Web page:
Easily one of the most tender yet acerbic, loving yet sarcastic, and hysterical yet desperate stories you’ll ever watch, Bruce Robinson’s 1987 autobiographical Withnail and I has always been one of my top five all-time movies. The story of two out-of-work and down-on-their-luck actors in London’s Camden Town at the tail end of the sixties features some of the best (and most quotable) dialogue ever to be put on screen, as well as outstanding performances from the two main protagonists: Richard E. Grant (The Player, Gosford Park, The Rise of Skywalker) as the entitled, dramatic Withnail, and Paul McGann (Doctor Who, Alien 3, Holby City) as ‘I’, who is never referred to by name in the movie, but who we know from Robinson’s screenplay is called Marwood.
The plot is simple. Two actor friends, living in extreme squalor and ‘reduced to the states of a bum’, strung out on drink, drugs and the end of the sixties party, decide to take a break from it all at Withnail’s uncle’s cottage in the countryside. Escaping the local wankers and all of London’s desperate, crumbling, drug-addled trappings is not just what they want, but what they need. Convincing Withnail’s flamboyant and eccentric Uncle Monty, brilliantly and at times, terrifyingly played by Richard Griffiths (Harry Potter series, The History Boys, Sleepy Hollow) to lend them the key through deceptive means that they’ll later come to regret, they set off for a week away together. They ride off in Marwood’s beat-up Jaguar, shouting at passers-by while Jimi Hendrix’s ‘Voodoo Chile’ blares from the radio. Indeed, there’s some wonderful music choices throughout the film, directly influenced by Handmade Films’ (Monty Python’s Life of Brian, Time Bandits, 127 Hours) producer George Harrison. Even Ringo gets an executive producer credit.
Withnail’s the more charismatic, outspoken and reckless of the two, and comes from a background of wealth and privilege, whereas ‘I’, based on Robinson himself, is more thoughtful and easily the more practical of the two. Arriving at the cottage in driving rain, they slowly acclimate themselves to life in the countryside and all the cultural differences that entail from their life in the city. We see them visit the local pub and its colorful cast of regulars, as well as hysterical interactions with farmers and an intimidating, mysterious local poacher, who they enlist to give them some food. They talk about their careers, or lack of them, with Withnail’s pretensions and delusions of stardom on full display, literally screaming from a hilltop as to his impending fame. But as they settle into life away together, and begin to relax, their peace is disturbed one night by the violent arrival of Uncle Monty, who Withnail has convinced and coerced into joining them with the nefarious promise of I being ‘available’ for him.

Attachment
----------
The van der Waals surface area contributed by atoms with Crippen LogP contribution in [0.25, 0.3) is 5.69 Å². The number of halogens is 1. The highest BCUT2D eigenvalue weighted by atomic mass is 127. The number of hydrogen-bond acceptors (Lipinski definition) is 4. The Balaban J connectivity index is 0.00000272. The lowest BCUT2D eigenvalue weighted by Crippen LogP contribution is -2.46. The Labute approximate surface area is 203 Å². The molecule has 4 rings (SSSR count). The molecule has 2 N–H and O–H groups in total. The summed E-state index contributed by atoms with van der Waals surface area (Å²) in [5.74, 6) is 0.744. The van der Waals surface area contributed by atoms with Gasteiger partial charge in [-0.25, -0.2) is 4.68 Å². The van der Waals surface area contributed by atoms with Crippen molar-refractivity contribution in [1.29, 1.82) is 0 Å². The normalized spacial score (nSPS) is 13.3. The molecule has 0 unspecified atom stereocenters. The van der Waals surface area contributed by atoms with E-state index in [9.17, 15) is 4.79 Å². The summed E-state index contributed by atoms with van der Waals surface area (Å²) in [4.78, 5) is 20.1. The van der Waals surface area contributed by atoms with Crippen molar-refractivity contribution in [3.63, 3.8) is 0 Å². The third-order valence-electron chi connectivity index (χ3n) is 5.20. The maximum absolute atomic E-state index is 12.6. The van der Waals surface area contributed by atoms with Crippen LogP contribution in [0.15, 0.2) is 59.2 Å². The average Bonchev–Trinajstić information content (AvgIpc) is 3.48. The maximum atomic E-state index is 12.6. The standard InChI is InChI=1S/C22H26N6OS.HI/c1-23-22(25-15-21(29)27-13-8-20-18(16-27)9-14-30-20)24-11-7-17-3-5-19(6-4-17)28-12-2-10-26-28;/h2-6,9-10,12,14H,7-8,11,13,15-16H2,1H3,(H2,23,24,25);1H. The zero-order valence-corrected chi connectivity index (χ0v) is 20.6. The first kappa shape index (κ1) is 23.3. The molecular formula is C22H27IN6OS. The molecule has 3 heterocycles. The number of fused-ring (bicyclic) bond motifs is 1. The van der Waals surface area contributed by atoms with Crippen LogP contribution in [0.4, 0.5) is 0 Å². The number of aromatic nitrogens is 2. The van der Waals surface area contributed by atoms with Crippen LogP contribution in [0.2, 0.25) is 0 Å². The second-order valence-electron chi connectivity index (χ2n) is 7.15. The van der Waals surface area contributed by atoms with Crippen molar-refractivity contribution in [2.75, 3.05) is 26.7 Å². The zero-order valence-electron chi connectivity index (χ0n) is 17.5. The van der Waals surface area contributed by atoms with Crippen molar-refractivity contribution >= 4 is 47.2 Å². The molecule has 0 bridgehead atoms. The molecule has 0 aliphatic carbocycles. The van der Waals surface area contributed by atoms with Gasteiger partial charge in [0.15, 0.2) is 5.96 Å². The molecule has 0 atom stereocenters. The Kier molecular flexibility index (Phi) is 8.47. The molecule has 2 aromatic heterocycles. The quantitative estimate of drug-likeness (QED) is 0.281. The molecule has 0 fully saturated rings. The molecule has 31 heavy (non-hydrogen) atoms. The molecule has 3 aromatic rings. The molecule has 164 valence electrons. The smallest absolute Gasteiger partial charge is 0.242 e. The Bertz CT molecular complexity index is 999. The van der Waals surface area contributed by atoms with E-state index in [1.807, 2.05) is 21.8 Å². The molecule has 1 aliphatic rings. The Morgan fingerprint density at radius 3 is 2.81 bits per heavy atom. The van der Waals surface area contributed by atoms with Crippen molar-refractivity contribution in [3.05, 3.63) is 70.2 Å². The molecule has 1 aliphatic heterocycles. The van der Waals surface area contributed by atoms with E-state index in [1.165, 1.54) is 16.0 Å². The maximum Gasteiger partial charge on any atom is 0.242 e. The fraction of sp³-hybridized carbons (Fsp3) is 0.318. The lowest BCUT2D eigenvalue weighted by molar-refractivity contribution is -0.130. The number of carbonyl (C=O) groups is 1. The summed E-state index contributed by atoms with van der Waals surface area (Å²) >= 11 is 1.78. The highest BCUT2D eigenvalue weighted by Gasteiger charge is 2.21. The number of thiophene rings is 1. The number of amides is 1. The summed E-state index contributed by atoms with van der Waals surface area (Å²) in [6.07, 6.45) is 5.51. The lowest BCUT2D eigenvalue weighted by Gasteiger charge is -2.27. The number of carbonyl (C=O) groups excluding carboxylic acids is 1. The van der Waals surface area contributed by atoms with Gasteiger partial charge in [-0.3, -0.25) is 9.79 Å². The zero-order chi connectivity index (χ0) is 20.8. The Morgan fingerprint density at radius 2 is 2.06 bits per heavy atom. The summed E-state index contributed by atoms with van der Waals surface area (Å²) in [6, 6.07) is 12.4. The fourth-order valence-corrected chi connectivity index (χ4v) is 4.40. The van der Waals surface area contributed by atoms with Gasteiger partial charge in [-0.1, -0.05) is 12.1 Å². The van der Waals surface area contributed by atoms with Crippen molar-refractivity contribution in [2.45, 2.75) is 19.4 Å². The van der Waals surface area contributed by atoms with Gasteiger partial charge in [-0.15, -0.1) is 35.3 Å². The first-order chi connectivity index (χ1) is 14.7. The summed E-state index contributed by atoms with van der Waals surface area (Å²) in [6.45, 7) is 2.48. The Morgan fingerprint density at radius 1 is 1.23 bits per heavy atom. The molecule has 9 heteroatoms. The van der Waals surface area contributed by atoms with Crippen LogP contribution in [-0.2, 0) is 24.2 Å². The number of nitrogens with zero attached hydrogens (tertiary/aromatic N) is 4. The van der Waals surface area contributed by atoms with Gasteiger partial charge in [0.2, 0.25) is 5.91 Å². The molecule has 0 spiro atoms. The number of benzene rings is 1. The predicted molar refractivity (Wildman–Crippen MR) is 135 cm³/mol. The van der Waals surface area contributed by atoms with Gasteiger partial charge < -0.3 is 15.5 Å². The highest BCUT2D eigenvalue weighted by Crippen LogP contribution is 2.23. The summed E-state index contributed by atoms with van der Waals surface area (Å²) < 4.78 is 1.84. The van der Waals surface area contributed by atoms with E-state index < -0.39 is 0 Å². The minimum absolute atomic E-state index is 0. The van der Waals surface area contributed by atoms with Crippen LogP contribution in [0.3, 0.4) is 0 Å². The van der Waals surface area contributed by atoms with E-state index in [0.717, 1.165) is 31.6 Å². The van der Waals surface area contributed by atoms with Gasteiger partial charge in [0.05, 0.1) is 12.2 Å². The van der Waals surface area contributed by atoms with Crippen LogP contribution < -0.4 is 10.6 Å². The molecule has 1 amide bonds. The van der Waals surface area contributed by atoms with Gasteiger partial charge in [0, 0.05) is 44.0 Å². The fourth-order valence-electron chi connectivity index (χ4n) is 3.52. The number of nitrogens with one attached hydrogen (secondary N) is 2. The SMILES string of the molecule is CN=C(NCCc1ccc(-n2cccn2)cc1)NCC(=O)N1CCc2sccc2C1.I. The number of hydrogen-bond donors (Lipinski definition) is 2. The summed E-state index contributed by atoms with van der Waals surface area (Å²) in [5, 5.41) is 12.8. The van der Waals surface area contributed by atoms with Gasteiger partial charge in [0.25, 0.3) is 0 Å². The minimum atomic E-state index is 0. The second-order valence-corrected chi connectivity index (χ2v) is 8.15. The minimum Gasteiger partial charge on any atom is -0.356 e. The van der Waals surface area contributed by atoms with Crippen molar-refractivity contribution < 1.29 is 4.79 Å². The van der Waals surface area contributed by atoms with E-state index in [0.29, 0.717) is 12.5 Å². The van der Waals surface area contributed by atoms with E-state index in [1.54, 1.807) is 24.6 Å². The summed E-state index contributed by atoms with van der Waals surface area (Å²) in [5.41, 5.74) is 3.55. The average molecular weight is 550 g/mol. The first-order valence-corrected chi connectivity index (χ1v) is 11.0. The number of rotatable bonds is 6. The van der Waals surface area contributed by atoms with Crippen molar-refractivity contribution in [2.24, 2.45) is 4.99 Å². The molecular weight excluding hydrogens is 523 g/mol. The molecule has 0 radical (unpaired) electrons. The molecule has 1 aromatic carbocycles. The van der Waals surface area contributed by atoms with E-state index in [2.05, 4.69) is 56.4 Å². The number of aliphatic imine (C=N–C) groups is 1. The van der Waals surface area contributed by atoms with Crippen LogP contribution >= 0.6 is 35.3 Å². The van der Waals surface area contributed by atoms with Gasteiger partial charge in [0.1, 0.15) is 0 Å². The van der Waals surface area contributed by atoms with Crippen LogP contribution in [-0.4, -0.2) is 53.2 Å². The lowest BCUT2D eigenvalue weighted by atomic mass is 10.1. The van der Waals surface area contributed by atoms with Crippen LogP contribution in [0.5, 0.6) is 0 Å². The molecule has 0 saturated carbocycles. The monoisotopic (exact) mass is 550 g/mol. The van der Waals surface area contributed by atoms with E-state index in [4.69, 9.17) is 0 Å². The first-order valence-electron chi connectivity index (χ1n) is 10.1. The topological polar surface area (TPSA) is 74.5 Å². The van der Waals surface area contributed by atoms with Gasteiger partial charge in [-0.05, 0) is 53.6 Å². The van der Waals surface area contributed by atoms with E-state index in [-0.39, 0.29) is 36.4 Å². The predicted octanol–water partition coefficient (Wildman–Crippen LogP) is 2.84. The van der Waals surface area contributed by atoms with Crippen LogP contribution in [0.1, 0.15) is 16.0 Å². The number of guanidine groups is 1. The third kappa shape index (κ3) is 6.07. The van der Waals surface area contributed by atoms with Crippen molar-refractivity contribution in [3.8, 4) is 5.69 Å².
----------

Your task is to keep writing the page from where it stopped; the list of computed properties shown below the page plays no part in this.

Indeed, Uncle Monty’s intentional misperception of Withnail and I’s homosexual relationship, and the deliberate deception that I has a sordid past of ‘toilet trading,’ causes Monty to break down the door to I’s bedroom one night, fueled by a lifetime of rejection and societal concealment to declare his true intentions. “I mean to have you, even if it must be burglary”. The exchange of unrequited love and portrayal of Monty’s lifelong desperation for love and affection are fantastically played with sensitivity and genuine tenderness by Griffiths. And despite his violent advances, we feel true sympathy for Monty. I, rebuffing his advances and explaining that he and Withnail are not in fact lovers, leads them to have to return to London, with the added twist of I now having successfully found a job in a play. Withnail already knows their time together is coming to an end.
Their return to London, complete with a stop at the local police station for an unsuccessful if highly creative sobriety test, finds Danny the Drug Dealer and his associate ‘Presuming Ed’ installed in their apartment. The sixties party’s most definitely over by this point, as they descend even deeper into drug use, desperation and the squalid hopelessness of their situation. The exchanges between Withnail and Danny have some of the best dialogue of the film, as well as the appearance of Danny’s ‘Camberwell Carrot’, the delights of which I will leave for you to discover on your own when you watch the movie. I’s agent calls to confirm his job in a West End play, and he begins his preparations to leave. Withnail, subdued and sinking deeper into drink and drugs, resolves to send him off and at least walk him to the station to say goodbye.
There follows some of the most tender exchanges between the two friends, who both know this is it for them. They know they will begin to drift apart, but will always have fond memories of each other. We don’t see it, but already know the paths both of them are going to take in life. As the movie crescendos in a rainy Regent’s Park, Withnail delivers the soliloquy from Hamlet, not just to a small audience of wolves from the adjacent zoo, but also directly to us as the audience, bowing gently to wish us well as the credits roll. It’s a heartbreaking, brilliant close.
Withnail and I is a hysterically funny, tender and expertly written movie about the fine, often confusing line between love and friendship, especially between those who share finite, intense periods of time together. It always reminds me of my first time at University back in the nineties, where as a student you enjoy a brief, but incredibly intense, formative and meaningful set of relationships, and then when it’s over everyone scatters like ants under a lifted rock. Only a few keep in touch, the ones who want it, and still mean it, but it’s hard not to be nostalgic for that time again later in life. Of course, you can never go back, and even if you did, you’re different.
Withnail & I is currently streaming on HBO Max.